HONOLULU, HI (Sept. 27, 2017) – Keep The Hawaiian Islands Beautiful (KHIB) conducted its first-ever Community Appearance Index, a Keep America Beautiful tool designed to visually assess the overall condition of O‘ahu communities by observing indicators such as litter, illegal signs, graffiti, abandoned/junk vehicles and outside storage.
A team of 15 volunteers conducted Keep America Beautiful’s nationally-recognized litter assessment scale using a scoring system ranging from 1-4, with “1” being the best to “4” being the worst. The Litter Index was conducted in each of the nine city council districts, with results ranging from 1.33 to 2.33, with an overall average of 1.79. While this is only the first year and additional years are needed for a clear understanding of the issue, this is a positive start as it shows the majority of O‘ahu’s streets were only slightly littered. Residential streets were the cleanest, whereas industrial areas were the most littered. City Council District 1 had higher rates of litter than the other districts.
Results from this island-wide litter scan allow Keep the Hawaiian Islands Beautiful to pinpoint and monitor highly-littered areas, and then subsequently identify the behaviors leading to the littering and use proven behavior-change strategies to address the identified issues. Affiliates of Keep America Beautiful must complete the Community Appearance Index each year, along with a comprehensive cost-benefit report, to remain an affiliate in good standing with the national nonprofit.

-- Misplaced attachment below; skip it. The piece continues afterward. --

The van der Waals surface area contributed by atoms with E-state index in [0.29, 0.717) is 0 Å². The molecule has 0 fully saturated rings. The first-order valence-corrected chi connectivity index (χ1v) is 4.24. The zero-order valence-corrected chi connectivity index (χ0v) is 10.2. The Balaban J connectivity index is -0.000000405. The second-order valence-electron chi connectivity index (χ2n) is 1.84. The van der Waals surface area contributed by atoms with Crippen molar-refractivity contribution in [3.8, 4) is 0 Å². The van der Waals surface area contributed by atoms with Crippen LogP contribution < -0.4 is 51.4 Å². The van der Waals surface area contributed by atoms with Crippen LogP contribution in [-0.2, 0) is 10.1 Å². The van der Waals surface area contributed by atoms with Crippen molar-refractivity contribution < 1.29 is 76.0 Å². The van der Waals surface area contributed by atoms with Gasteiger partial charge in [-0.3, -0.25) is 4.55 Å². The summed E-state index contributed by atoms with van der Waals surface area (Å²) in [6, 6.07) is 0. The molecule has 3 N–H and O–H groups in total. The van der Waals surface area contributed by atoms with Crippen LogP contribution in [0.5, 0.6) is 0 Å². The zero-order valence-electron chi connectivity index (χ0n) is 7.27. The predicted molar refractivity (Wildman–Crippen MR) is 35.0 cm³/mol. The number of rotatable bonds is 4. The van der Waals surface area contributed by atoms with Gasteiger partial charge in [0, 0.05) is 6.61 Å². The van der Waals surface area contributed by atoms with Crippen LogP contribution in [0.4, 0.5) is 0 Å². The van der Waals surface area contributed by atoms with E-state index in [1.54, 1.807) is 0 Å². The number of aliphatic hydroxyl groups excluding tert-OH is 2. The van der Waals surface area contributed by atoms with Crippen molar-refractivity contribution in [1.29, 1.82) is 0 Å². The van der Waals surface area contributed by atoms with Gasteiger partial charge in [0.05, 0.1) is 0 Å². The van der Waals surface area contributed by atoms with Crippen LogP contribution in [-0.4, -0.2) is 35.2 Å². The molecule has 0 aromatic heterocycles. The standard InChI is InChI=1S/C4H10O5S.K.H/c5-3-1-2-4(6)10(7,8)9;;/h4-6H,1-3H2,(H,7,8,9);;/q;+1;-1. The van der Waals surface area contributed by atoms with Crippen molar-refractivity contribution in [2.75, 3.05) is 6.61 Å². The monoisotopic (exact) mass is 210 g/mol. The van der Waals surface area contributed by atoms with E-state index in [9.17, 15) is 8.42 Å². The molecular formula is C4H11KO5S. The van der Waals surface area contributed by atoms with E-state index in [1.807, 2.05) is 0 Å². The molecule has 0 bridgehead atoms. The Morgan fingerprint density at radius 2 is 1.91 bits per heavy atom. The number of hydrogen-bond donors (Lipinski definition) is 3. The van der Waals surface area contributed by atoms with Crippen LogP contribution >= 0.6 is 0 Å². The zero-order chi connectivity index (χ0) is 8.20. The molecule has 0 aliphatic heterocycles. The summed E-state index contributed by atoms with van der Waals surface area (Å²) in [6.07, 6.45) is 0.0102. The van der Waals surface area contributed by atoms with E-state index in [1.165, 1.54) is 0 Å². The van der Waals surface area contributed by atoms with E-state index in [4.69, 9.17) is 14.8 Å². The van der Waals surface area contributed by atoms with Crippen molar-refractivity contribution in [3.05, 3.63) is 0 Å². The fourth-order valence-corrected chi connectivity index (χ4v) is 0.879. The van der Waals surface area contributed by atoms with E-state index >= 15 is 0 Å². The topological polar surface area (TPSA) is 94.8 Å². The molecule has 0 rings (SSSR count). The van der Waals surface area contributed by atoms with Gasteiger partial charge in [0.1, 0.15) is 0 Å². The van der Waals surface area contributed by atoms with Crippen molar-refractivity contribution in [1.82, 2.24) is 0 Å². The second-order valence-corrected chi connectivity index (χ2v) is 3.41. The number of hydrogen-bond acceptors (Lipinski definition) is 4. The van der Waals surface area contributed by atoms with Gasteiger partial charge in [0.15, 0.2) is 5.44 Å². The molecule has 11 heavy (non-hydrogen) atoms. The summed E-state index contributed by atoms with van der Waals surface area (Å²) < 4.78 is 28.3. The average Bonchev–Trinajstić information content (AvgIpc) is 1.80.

“The Community Appearance Index is designed to gather data annually and the results are used to develop a local plan to change attitudes and behaviors regarding litter and related community improvement issues,” said Keep America Beautiful Vice President/Litter & Affiliate Relations Cecile Carson. “This information helps our community-based affiliates focus their resources in areas where they can have the greatest impact in keeping their communities clean, green and beautiful.”
“Now is the time to act on litter prevention and reduction. It is important that individuals and communities take action to care for their environment. The Keep America Beautiful Community Appearance Index revealed promising results indicating that generally, O‘ahu is not extremely littered. However, there are a handful of scattered sites that need to be the focus of intervention,” said Blaire J. Langston, Litter Analyst Fellow, Kupu.
For the Community Appearance Index, the team of 15 volunteer litter assessors including UH Mānoa students, KHIB members, Kupu employees, community members, 808 Cleanup members, and the American Chemistry Council completed 90 surveys over the course of three days.
Keep the Hawaiian Islands Beautiful will utilize these and future surveys to strategize behavior-change actions to end littering, improve recycling, and maintain the beauty of Hawai‘i. In April, Keep the Hawaiian Islands Beautiful hosted an enforcement and education workshop focused on utilizing the Hawai‘i Environmental Court to further the abatement of litter/debris and illegal dumping.